>>> purposes in this case would have been useful.
>>> 2. Next problem was; what does "complete" mean. Until the Flash
>>> uploader incident, I would probably not have questioned this and
>>> assumed that "complete" meant feature complete and fully tested for
>>> heavy production load - i.e. 'production ready'. The Flash  
>>> uploader is
>>> "complete" but there is a massive risk associated with the Flash
>>> Player 10 non-functionality that is not mentioned, potentially
>>> allowing me to make a poor production decision, so perhaps  
>>> 'complete'
>>> does not mean 'production ready'. I looked for a definition of
>>> "complete" but didn't readily find one.
>>> 3. Next problem is the elements on the page (like "columns" or
>>> "locked"). I wondered what they meant. There seemed to be a
>>> correlation to the items listed below the colour bar, but all items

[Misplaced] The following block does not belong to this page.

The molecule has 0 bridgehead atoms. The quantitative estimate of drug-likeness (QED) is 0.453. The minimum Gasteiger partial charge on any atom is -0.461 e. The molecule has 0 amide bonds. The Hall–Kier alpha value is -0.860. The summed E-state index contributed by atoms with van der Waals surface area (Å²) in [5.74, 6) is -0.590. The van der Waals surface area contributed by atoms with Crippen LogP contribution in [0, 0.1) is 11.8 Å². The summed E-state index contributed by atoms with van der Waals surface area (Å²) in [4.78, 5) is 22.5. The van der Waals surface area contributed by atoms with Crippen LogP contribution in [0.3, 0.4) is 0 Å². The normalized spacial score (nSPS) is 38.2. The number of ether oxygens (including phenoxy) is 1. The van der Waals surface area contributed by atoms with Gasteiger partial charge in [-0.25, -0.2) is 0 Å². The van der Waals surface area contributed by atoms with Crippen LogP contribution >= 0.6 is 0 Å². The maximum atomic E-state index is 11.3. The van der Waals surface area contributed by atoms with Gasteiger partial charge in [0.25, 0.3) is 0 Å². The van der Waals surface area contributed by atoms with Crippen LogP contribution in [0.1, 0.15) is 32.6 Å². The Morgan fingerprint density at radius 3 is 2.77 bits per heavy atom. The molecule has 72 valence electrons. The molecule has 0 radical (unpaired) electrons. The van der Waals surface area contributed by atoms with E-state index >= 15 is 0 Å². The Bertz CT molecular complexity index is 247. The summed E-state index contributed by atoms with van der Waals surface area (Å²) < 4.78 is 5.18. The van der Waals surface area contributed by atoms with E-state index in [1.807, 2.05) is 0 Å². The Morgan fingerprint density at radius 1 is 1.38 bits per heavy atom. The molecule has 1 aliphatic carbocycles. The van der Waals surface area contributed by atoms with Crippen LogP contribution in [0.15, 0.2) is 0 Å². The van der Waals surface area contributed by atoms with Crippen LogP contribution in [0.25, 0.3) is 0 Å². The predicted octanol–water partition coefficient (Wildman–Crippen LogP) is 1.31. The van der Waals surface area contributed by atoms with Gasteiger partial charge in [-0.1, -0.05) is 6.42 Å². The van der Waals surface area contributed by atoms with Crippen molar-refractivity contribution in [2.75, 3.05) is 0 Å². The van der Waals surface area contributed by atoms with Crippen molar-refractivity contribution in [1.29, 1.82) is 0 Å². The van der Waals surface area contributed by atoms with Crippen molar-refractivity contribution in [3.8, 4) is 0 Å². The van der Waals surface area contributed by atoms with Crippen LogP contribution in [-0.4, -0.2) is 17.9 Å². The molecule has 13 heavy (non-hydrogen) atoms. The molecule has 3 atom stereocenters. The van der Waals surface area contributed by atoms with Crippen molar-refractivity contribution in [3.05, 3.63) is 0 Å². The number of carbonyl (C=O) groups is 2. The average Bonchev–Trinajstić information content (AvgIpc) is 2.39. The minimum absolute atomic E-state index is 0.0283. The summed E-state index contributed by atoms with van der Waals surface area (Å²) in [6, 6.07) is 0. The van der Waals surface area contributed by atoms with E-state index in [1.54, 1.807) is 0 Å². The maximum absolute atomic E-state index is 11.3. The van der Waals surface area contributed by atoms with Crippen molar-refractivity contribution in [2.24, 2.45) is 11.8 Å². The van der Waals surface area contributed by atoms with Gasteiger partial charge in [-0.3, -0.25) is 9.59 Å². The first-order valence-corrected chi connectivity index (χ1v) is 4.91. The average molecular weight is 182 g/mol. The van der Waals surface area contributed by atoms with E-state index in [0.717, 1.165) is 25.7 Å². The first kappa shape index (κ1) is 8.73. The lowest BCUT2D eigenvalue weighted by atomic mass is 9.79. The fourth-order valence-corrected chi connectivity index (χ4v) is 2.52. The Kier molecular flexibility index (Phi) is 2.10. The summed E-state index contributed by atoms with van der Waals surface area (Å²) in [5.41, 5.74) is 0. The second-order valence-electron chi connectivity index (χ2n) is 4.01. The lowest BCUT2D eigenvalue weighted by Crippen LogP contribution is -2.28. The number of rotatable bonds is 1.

>>> linked to a single specification page that did not easily correlate
>>> with the names, i.e. even by reading the specification page I could
>>> not tell the scope of specification that related to the name  
>>> "columns"
>>> and that was marked as complete.
>>> 4. Finally, there was a white item marked "..." and a corresponding
>>> item on the bottom of the list. I didn't know what to make of  
>>> this. I
>>> assumed it meant the spec scope was unfinished and there was an
>>> indefinite amount of unknown work still to be done, so progress